41. A method of prophylaxis of impending exposure to a viral bioterror weapon such as smallpox comprising the following steps: administering in a pharmaceutically acceptable carrier a course of therapeutic doses of NAC; and administering a course of prophylactic doses of at least one general antiviral agent to said viral bioterror weapon.

42. The method according to claim 41, further comprising the additional step: administering a therapeutic dose of selenium.

43. The method according to claim 42, further comprising the additional step: administering a therapeutic dose of DHEA.

44. The method according to claim 41, further comprising: selecting said at least one general antiviral agent from the group of cidofovir, Broad spectrum antivirals such as the Triazole carboxamine, Ribavirin, protease inhibitors such as Saquinavir, Ritonavir, Indinavir, and Nelfinavir, tricyclic amines such as Amantadine and Rimantadine, Meuraminic acid mimetics such as Relenza and Tamiflu, small cyclics such as Pleconaril, Nucleoside analogues such as Vidarabine, Acyclovir, Gancyclovir, valganciclovir, Nucleoside Reverse transcriptase inhibitors such as Zidovudine (AZT), Didanosine (dd1), Zaocaitabine (ddC), Stravudine (d4T), and Lamivudine (3TC), and Non-Nucleoside Reverse transcriptase inhibitors such as Nevirapine and Delaviridine,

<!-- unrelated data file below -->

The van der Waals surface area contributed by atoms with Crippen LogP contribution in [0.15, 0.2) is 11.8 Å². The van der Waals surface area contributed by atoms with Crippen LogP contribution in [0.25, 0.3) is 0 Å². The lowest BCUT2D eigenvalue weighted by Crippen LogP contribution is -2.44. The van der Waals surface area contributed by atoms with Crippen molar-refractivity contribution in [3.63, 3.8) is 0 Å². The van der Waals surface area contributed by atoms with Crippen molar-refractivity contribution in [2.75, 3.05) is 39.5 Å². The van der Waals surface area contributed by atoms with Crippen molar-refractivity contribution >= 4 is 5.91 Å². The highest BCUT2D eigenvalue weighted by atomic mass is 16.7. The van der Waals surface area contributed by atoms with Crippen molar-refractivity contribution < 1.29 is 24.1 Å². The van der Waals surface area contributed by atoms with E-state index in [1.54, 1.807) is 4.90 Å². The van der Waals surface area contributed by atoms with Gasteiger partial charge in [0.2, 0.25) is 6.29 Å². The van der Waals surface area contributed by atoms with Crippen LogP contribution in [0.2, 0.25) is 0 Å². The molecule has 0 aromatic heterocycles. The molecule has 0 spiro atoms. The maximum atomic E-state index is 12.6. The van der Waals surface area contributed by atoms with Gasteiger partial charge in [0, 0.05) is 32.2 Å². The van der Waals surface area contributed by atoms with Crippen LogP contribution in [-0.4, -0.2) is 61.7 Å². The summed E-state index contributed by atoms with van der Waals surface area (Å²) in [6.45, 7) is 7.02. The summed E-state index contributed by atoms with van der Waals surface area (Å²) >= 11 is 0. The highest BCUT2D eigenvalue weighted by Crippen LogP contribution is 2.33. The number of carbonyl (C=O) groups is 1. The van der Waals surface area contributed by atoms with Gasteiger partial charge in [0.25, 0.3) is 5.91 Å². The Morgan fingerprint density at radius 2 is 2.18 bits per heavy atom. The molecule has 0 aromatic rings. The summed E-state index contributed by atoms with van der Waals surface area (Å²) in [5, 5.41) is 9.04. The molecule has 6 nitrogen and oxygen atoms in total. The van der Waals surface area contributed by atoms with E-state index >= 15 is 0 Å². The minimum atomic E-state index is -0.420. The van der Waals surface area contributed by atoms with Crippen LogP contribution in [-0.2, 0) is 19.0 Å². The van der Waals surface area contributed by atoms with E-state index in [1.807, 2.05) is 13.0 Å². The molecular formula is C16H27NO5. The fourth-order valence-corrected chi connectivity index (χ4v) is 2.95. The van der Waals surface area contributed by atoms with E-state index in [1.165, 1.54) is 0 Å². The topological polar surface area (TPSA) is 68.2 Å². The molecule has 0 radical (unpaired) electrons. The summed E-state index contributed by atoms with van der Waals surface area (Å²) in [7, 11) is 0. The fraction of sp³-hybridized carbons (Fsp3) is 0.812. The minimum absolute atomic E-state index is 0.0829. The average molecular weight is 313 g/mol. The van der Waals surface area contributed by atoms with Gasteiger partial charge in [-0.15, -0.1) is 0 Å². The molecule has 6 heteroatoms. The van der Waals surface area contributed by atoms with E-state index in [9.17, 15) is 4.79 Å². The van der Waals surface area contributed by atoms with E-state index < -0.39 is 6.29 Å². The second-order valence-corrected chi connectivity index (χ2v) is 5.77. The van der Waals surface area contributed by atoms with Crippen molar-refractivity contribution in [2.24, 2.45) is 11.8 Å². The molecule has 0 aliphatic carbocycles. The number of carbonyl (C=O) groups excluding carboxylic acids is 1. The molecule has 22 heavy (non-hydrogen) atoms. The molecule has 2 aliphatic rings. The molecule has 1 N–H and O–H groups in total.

45. The method according to claim 44, further comprising the additional step: administering a therapeutic dose of selenium.

46. The method according to claim 45, further comprising the additional step: administering a therapeutic dose of DHEA.

47. A method of ameliorating the side effects of a vaccine against a bioterror weapon or disease more generally, comprising the following steps: administering in a pharmaceutically acceptable carrier a course of therapeutic doses of NAC prior to administration of said vaccine; administering said vaccine; continuing said administration of a course of therapeutic does of NAC subsequent to administration of said vaccine at least until any potential side effects of said vaccine are attenuated.